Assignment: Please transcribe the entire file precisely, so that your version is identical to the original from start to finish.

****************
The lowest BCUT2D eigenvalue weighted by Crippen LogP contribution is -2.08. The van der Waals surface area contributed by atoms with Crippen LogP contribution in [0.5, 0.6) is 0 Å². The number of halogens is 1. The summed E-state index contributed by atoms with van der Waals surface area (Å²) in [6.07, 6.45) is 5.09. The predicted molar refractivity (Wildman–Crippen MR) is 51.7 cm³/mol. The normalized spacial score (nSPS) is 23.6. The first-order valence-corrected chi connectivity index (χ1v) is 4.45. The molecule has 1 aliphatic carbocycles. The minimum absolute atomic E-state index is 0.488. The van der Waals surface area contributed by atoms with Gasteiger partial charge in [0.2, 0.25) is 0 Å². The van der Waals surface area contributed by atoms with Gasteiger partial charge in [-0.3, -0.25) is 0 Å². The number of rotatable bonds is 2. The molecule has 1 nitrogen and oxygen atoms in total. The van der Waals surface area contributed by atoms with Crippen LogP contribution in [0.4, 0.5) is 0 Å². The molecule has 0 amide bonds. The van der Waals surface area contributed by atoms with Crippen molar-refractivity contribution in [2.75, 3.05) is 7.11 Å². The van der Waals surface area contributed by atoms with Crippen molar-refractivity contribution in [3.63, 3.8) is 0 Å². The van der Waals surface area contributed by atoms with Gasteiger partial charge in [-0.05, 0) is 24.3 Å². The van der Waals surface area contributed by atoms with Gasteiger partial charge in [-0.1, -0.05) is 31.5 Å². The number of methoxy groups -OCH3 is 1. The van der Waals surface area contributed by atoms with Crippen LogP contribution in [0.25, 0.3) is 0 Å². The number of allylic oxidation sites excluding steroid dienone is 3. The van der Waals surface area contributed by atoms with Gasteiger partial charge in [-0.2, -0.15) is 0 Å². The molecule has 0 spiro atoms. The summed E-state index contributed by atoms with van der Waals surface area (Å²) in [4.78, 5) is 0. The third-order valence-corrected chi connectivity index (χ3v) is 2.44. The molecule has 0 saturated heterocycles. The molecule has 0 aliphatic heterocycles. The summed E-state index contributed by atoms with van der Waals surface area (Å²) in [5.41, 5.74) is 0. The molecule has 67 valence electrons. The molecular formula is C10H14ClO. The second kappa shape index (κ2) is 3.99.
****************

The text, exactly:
The lowest BCUT2D eigenvalue weighted by Crippen LogP contribution is -2.08. The van der Waals surface area contributed by atoms with Crippen LogP contribution in [0.5, 0.6) is 0 Å². The number of halogens is 1. The summed E-state index contributed by atoms with van der Waals surface area (Å²) in [6.07, 6.45) is 5.09. The predicted molar refractivity (Wildman–Crippen MR) is 51.7 cm³/mol. The normalized spacial score (nSPS) is 23.6. The first-order valence-corrected chi connectivity index (χ1v) is 4.45. The molecule has 1 aliphatic carbocycles. The minimum absolute atomic E-state index is 0.488. The van der Waals surface area contributed by atoms with Gasteiger partial charge in [0.2, 0.25) is 0 Å². The van der Waals surface area contributed by atoms with Gasteiger partial charge in [-0.3, -0.25) is 0 Å². The number of rotatable bonds is 2. The molecule has 1 nitrogen and oxygen atoms in total. The van der Waals surface area contributed by atoms with Crippen LogP contribution in [0.4, 0.5) is 0 Å². The molecule has 0 amide bonds. The van der Waals surface area contributed by atoms with Crippen molar-refractivity contribution in [2.75, 3.05) is 7.11 Å². The van der Waals surface area contributed by atoms with Crippen molar-refractivity contribution in [3.63, 3.8) is 0 Å². The van der Waals surface area contributed by atoms with Gasteiger partial charge in [-0.05, 0) is 24.3 Å². The van der Waals surface area contributed by atoms with Gasteiger partial charge in [-0.1, -0.05) is 31.5 Å². The number of methoxy groups -OCH3 is 1. The van der Waals surface area contributed by atoms with Crippen LogP contribution in [0.25, 0.3) is 0 Å². The number of allylic oxidation sites excluding steroid dienone is 3. The van der Waals surface area contributed by atoms with Gasteiger partial charge in [-0.2, -0.15) is 0 Å². The molecule has 0 spiro atoms. The summed E-state index contributed by atoms with van der Waals surface area (Å²) in [4.78, 5) is 0. The third-order valence-corrected chi connectivity index (χ3v) is 2.44. The molecule has 0 saturated heterocycles. The molecule has 0 aliphatic heterocycles. The summed E-state index contributed by atoms with van der Waals surface area (Å²) in [5.41, 5.74) is 0. The molecule has 67 valence electrons. The molecular formula is C10H14ClO. The second kappa shape index (κ2) is 3.99.